Consumers are more likely to use these services when they have an additional financial benefit to do so.
According to new research, the most successful efforts that have been made to boost the use of mobile payments among consumers who have previously used this type of transaction is financial incentives.
Moreover, financial management tools over smartphones encourages more frequent use.
Among the participants in the study were 4,000 smartphone users who have already used mobile payments services. Over half of them had said that they were very likely to use this type of service more often if they were able to use their smartphones for receipts tracking (60 percent), personal finance management (56 percent), to be able to use the device to prove their insurance coverage (56 percent), or use the device to prove that they have a valid driver’s license (54 percent).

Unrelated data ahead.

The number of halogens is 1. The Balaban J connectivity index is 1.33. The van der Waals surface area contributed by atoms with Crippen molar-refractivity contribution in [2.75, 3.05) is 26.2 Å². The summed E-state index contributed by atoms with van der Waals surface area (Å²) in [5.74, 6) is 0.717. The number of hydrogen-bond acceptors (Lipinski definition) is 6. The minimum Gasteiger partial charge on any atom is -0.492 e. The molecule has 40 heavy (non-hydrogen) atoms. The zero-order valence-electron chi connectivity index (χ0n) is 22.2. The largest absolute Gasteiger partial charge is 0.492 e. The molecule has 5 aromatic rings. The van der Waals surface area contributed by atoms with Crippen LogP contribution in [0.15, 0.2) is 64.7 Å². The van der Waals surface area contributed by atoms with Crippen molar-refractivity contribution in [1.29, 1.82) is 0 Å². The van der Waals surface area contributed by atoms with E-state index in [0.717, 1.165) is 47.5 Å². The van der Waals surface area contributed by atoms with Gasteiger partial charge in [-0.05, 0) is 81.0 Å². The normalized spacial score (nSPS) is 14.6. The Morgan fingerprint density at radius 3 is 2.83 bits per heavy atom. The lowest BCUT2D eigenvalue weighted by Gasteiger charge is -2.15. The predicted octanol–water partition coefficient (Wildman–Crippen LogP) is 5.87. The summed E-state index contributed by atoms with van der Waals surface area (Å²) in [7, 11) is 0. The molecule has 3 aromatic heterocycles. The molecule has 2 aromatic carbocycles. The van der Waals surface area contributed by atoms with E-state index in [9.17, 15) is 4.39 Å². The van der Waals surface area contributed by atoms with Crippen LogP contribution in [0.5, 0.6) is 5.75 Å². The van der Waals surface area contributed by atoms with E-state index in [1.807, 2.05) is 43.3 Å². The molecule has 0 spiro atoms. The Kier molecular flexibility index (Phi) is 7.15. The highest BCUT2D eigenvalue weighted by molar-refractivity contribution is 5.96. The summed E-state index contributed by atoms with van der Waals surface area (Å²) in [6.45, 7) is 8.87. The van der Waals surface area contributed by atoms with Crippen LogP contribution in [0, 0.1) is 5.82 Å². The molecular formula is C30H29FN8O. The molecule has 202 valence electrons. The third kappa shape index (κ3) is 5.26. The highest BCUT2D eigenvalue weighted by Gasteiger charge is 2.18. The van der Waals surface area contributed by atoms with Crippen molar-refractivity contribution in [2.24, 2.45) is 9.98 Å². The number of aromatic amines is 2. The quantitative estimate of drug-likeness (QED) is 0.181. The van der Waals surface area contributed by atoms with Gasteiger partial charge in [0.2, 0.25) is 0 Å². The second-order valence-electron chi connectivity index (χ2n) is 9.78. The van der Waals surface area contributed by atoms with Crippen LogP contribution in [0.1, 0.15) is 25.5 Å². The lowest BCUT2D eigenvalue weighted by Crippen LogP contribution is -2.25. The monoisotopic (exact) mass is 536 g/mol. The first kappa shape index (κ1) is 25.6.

It also showed that over half would be likely to use mobile payments more if they were offered coupons.
The study, sponsored by Accenture, showed that mobile payments would be used more frequently among those who have already used them, if they were offered coupons from the retailers with whom they shop. This, according to 60 percent of the survey respondents.
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Another 51 percent said that they would use it more if they were able to use reward points through their devices, while 50 percent said that they would if they received preferential treatment. Fifty percent said that they would use mobile payments more if they received priority customer service.
This insight could prove to be very important to mobile payments companies that are hoping to help to encourage the greater use of their services. It could also help to encourage those who are not yet using the services to try it out. For example, one in every three people who said that they do not use this type of transaction said that they would be more likely to give it a try if they were able to track receipts or use their devices to prove that they have insurance coverage.
Approximately one in every five people who don’t use mobile payments would be more likely to do so if their favorite retailers gave them preferential treatment.